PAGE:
One of my favoured precious metals stocks is Fresnillo (LSE: FRES). What attracts me is its silver play. Silver has a history of acting extremely explosively. Following the recession of 2008, the price of the metal went up five-fold in two years. In response, its share price appreciated 22 times over the same time frame.

But silver is more than just a monetary metal. With its excellent electrical and thermal conductivity, silver is a vital component of solar panels and electric vehicles.

One clear risk for the company is that costs continue to rise. In its latest report, they were up 18%, driven by the revaluation of the Mexican peso.

Despite this, for me, both the short and long-term investment narrative remains in place.

Andrew Mackie owns shares in Fresnillo.

Premier Foods 

What it does: Premier Foods manufactures some of Britain’s most popular brands including Mr Kipling cakes and Bisto gravy. 

By Royston Wild. Cost inflation for food producers will remain a threat over the short term. But I believe Premier Foods (LSE:PFD) is still an attractive stock to buy as the threat of recession looms large in the UK. 

Unlike other retail segments, spending in the grocery market tends to remain stable even when consumers feel the pinch. Pleasingly this is just one of the FTSE 250 firm’s excellent defensive qualities.

Its packed portfolio of market-leading labels allows it to raise prices without a significant drop in volumes. What’s more, many of its products (like Bachelors instant noodles and soups) are cheap to buy and make, which makes them ideal purchases during tough times. 

Premier Food’s profits upgrade in November underlines its ongoing robustness. Then it advised that revenues and pre-tax profit (on an adjusted basis) were up 19.2% and 21.2% respectively during the six months to September.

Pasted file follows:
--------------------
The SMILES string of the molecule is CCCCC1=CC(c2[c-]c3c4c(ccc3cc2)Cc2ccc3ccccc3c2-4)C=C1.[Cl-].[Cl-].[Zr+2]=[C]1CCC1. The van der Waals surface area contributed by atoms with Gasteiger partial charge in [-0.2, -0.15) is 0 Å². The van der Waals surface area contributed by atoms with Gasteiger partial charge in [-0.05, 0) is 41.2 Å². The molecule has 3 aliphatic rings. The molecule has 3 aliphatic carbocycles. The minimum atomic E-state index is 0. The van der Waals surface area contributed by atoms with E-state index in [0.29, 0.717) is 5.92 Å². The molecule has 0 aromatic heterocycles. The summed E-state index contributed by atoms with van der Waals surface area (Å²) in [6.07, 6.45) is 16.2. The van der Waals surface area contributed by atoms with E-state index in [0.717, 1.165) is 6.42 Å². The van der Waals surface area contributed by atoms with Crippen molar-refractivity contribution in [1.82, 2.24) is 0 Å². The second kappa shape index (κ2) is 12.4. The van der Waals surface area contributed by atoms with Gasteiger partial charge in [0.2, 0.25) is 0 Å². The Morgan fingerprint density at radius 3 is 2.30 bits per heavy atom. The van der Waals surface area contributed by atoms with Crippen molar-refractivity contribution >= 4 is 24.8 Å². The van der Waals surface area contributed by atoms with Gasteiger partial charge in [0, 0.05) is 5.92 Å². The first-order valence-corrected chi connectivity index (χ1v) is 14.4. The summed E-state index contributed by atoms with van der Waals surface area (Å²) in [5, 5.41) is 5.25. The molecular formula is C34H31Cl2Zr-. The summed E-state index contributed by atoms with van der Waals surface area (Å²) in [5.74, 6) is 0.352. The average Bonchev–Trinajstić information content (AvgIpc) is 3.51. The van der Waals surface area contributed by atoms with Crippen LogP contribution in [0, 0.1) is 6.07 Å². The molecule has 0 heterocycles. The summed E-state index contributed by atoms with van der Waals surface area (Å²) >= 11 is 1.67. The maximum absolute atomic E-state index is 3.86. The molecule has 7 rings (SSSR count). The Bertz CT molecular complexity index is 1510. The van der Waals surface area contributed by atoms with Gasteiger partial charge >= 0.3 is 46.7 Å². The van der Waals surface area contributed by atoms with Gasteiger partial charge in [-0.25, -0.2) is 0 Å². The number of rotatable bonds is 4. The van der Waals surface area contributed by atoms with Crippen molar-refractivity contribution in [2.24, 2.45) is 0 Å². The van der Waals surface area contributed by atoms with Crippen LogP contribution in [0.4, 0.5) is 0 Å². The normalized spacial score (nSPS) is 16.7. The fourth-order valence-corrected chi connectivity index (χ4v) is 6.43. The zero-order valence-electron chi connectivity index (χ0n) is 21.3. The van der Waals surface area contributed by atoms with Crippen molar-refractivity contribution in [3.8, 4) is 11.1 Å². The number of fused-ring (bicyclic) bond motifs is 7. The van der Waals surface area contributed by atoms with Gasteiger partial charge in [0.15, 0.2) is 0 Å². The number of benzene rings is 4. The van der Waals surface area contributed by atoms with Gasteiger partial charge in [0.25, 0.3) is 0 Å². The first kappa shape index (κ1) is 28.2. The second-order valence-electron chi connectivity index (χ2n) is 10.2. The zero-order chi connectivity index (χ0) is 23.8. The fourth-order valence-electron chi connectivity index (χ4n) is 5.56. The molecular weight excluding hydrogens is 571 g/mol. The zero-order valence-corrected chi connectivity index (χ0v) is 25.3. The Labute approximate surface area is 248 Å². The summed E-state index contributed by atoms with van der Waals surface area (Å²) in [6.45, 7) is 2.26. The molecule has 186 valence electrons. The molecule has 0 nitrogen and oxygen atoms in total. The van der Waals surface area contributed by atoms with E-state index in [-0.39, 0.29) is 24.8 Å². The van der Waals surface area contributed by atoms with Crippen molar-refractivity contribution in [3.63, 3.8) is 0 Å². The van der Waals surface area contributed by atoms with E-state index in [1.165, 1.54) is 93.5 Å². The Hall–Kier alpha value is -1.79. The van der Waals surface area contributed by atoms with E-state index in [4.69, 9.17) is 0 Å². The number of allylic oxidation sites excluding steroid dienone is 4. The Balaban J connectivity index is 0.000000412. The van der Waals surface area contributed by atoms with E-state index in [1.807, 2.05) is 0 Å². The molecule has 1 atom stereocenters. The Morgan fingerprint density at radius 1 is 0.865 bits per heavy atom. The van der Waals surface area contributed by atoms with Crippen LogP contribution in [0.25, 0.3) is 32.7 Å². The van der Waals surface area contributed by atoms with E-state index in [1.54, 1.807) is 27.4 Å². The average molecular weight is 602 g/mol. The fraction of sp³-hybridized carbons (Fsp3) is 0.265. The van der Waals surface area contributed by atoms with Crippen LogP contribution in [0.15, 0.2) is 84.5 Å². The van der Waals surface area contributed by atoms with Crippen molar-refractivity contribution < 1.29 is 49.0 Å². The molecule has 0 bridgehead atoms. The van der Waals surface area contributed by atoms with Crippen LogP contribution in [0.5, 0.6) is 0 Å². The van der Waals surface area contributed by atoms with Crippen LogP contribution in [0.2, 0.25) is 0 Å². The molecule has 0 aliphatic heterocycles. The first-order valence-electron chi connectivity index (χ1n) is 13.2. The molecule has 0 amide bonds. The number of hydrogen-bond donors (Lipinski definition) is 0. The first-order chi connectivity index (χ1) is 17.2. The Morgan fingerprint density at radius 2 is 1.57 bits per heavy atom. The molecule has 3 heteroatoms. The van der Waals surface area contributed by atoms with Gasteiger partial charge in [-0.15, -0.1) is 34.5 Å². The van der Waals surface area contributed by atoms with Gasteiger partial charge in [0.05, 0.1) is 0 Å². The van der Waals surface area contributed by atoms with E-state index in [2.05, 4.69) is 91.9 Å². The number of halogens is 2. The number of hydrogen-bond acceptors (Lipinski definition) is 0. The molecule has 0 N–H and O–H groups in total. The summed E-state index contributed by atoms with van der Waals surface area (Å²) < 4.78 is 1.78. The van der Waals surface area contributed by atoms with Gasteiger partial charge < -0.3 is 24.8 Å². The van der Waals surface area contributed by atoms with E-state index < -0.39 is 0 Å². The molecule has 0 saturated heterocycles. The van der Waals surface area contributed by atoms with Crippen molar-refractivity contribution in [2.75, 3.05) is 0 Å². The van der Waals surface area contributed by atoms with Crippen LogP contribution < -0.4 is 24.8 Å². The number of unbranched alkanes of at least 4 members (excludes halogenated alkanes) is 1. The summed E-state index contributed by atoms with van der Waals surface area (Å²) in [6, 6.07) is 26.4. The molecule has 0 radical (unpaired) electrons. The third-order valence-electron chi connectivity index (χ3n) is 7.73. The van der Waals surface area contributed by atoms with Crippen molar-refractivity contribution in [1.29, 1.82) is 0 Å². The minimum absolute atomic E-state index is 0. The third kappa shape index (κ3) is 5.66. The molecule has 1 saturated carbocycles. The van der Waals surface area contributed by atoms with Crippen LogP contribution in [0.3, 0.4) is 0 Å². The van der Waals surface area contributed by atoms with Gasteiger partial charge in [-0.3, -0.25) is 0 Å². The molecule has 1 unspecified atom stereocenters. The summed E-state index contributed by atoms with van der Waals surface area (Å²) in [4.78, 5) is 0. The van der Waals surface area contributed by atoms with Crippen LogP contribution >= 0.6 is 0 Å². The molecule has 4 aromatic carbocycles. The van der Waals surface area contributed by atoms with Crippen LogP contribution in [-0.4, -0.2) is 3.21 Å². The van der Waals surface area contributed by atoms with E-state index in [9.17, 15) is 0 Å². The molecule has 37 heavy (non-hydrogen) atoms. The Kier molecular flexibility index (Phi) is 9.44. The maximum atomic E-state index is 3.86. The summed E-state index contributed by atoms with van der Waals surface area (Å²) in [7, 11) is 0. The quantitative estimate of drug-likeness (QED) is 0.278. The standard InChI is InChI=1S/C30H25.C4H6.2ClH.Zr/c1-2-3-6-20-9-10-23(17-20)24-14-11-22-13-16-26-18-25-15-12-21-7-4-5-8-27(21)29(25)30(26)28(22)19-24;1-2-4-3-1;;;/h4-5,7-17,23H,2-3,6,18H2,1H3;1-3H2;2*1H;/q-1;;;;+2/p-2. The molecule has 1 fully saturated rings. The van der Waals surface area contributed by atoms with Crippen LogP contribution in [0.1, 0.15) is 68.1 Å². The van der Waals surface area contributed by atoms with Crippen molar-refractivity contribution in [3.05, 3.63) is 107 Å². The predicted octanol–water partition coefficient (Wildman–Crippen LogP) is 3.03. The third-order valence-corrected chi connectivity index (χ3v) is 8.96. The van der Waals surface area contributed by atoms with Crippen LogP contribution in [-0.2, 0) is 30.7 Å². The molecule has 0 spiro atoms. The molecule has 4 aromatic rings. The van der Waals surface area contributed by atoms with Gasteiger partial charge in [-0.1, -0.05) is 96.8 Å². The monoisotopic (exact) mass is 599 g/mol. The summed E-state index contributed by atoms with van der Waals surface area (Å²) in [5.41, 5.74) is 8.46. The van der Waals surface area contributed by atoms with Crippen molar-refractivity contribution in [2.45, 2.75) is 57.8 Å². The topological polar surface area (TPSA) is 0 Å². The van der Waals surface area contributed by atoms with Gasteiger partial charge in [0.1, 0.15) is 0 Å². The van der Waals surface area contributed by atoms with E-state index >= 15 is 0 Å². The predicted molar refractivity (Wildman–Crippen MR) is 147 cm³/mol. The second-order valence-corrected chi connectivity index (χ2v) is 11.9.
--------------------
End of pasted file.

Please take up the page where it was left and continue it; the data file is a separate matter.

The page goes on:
Today the company’s shares trade on a forward price-to-earnings (P/E) ratio of just 10.4 times. This represents exceptional value in my book.

Royston Wild does not own shares in Premier Foods.


What it does: Unilever is a global consumer goods business specialising in food and household products such as Dove and Ben & Jerry’s.  

By Charlie Keough. If the UK were to enter a recession, a stock I’d turn to is Unilever (LSE: ULVR). I’d want to focus on companies that provide essential products. And Unilever fits the bill. 

The company is home to over 80 brands, many of which are products used every day. With 1 in 3 households using Unilever products daily, that highlights the dominance it has. 

This protects its bottom line against tough economic conditions, to an extent. With that, management has forecasted annual sales growth between 3%-5% for the year. With a price-to-earnings ratio of around 13, I think its stock is also fairly priced.  

Of course, there are risks. Inflation is falling, but it remains an issue. Unilever has bumped its prices to protect its margins, but sales volume has fallen as such. 

However, I still deem it a smart play during a recession. Its 4% dividend yield is a bonus.  

Charlie Keough does not own shares in Unilever

Should you invest, the value of your investment may rise or fall and your capital is at risk. Before investing, your individual circumstances should be assessed. Consider taking independent financial advice.

The Motley Fool UK has recommended BAE Systems, Fresnillo Plc, and Unilever Plc. Views expressed on the companies mentioned in this article are those of the writer and therefore may differ from the official recommendations we make in our subscription services such as Share Advisor, Hidden Winners and Pro. Here at The Motley Fool we believe that considering a diverse range of insights makes us better investors.